The Free Trade Hall was bought by Manchester Corporation in 1920, but was bombed and left an empty shell in the Manchester BlitzHeavy bombing of the city of Manchester and its surrounding areas in North West England during the Second World War by the Nazi German Luftwaffe.Heavy bombing of the city of Manchester and its surrounding areas in North West England during the Second World War by the Nazi German Luftwaffe. of December 1940. A new hall was constructed behind two walls of the original facade in 1950–1951 by Manchester City Council’s architect, L. C. HowittManchester City Council’s chief architect from 1946 until his retirement in 1961. . opening as a concert hall in 1951. As well as housing the Hallé Orchestra, it was used for pop and rock concerts. A Wurlitzer organ from the Paramount Cinema in Manchester took four years to install before its first use in public in a BBC programme broadcast in September 1977. When the hall closed, the organ, which was on loan, was moved to the great hall in Stockport Town Hall. The Hallé Orchestra moved to the Bridgewater Hall in 1996 and the Free Trade Hall was closed by Manchester City Council.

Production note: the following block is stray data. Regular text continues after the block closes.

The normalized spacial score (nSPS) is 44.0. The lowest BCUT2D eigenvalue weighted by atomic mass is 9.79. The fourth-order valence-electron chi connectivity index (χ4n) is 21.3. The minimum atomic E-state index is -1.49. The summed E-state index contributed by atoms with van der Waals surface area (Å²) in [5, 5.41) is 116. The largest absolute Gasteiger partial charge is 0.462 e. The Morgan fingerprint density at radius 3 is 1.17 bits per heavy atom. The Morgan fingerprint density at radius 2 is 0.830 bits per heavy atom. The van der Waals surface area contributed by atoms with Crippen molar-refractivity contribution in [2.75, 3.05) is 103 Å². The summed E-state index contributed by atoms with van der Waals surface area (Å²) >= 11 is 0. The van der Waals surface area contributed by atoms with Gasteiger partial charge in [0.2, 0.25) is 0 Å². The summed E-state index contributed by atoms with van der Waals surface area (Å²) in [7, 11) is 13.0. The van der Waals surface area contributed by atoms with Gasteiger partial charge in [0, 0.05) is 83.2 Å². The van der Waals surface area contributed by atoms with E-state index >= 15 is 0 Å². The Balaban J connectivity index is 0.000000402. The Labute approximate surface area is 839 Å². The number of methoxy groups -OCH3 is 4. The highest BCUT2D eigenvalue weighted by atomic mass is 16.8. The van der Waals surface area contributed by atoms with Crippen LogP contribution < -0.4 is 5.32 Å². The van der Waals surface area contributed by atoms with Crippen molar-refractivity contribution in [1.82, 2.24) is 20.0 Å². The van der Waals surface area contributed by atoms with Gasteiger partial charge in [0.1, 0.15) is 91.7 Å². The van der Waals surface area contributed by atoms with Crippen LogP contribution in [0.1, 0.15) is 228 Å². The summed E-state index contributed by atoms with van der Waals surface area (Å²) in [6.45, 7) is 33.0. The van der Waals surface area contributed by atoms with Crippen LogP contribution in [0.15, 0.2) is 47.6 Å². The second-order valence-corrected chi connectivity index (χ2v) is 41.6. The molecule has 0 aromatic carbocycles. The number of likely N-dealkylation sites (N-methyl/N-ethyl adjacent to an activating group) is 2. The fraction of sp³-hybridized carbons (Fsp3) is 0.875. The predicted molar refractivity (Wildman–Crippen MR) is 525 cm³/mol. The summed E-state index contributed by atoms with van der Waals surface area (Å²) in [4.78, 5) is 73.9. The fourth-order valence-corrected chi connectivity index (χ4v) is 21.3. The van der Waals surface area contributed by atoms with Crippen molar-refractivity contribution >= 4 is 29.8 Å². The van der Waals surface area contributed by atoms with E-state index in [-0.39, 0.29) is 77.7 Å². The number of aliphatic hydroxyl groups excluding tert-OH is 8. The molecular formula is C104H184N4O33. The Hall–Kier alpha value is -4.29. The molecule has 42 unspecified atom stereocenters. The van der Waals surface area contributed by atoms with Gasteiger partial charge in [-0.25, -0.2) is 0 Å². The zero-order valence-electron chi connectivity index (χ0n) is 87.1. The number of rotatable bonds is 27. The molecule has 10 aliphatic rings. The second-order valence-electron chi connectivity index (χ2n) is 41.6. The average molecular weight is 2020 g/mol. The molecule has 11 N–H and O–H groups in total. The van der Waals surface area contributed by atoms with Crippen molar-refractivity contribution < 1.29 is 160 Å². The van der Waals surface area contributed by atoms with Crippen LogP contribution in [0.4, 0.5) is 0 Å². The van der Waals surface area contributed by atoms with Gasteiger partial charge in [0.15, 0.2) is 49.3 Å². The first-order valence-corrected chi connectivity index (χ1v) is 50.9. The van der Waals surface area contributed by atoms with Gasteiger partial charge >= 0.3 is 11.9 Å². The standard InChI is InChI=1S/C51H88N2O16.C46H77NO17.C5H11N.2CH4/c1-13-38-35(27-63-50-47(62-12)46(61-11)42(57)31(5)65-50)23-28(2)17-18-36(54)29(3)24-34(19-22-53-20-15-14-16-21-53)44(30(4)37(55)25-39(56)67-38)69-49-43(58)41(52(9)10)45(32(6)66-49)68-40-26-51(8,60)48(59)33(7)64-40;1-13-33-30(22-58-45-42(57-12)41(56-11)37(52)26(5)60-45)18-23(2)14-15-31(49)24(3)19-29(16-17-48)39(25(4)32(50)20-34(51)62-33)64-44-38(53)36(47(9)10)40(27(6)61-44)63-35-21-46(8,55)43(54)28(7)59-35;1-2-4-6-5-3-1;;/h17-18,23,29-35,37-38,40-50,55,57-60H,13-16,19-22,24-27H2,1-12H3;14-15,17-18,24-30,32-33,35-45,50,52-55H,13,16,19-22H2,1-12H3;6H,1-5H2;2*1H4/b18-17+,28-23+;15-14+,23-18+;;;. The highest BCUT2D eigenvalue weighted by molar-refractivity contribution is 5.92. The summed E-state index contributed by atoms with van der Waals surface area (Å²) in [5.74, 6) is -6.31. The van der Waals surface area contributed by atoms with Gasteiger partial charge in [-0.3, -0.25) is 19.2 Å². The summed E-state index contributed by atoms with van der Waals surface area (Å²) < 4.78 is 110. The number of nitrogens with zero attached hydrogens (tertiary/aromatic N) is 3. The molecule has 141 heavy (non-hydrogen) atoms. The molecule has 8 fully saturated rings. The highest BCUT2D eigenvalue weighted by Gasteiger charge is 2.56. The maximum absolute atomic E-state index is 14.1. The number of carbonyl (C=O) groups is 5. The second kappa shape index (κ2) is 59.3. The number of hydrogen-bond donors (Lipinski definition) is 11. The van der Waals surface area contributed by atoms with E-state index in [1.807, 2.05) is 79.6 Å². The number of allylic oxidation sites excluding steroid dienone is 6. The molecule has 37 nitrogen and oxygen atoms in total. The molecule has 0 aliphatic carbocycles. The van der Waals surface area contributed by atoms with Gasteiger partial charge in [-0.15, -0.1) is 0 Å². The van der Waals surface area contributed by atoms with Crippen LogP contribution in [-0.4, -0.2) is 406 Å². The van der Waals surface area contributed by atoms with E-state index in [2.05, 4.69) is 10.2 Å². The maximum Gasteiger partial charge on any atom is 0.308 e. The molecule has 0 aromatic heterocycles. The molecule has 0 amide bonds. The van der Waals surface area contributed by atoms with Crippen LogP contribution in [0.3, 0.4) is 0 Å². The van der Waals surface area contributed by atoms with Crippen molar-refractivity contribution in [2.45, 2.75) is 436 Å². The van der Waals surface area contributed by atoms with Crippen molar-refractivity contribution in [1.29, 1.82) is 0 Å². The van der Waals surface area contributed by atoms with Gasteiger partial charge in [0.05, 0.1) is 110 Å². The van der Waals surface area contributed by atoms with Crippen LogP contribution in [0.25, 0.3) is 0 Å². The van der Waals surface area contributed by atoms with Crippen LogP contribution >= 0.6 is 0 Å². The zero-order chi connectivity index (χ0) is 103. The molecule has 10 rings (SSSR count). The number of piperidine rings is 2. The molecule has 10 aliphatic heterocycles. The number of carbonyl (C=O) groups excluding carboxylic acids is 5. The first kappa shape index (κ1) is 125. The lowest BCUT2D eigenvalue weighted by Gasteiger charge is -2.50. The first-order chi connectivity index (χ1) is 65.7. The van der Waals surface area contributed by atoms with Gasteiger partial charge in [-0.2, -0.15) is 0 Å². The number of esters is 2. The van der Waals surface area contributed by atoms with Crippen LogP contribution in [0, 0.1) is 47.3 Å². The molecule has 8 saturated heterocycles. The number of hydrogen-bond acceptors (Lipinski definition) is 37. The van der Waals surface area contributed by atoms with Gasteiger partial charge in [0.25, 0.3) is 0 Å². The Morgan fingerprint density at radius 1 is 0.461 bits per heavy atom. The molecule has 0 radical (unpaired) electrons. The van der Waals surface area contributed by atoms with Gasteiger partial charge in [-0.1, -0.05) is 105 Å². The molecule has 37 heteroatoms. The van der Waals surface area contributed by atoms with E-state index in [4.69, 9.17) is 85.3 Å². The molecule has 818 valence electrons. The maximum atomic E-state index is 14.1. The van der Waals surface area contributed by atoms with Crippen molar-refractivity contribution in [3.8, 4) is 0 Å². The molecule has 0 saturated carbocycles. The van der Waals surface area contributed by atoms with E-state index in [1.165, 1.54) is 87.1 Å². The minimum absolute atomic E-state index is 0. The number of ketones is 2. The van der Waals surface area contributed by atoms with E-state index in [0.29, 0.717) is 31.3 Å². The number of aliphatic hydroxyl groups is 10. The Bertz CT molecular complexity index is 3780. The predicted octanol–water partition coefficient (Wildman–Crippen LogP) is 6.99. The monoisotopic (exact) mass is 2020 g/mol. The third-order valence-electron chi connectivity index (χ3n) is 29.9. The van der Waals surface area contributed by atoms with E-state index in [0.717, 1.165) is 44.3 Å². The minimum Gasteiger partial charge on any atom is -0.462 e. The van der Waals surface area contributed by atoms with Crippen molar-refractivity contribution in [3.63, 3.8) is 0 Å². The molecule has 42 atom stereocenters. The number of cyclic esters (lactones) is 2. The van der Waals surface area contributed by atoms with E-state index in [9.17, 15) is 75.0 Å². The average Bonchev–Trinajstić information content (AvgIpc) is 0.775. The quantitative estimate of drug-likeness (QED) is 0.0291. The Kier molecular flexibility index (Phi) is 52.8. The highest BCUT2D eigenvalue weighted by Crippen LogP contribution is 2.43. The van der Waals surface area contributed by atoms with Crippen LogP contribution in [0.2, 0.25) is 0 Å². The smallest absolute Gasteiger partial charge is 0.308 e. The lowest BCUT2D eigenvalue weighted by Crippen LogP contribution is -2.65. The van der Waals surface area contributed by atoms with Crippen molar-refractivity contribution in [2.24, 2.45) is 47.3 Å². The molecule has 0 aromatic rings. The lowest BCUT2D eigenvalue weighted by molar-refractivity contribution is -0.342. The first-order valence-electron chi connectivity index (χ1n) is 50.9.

In 1997 the building was sold to private developers despite resistance from groups such as the Manchester Civic Society, who viewed the sale as inappropriate given the historical significance of the building and its site. After the initial planning application was refused by the Secretary of State, a second modified planning application was submitted and approved. Walters’ original facade was retained, behind which architects Stephenson Bell designed a 263-bedroom hotel, demolishing Howitt’s post-war hall but preserving the main staircase and the 1950s statues that were formerly attached to its rear wall. The hotel opened in 2004, having cost £45 million.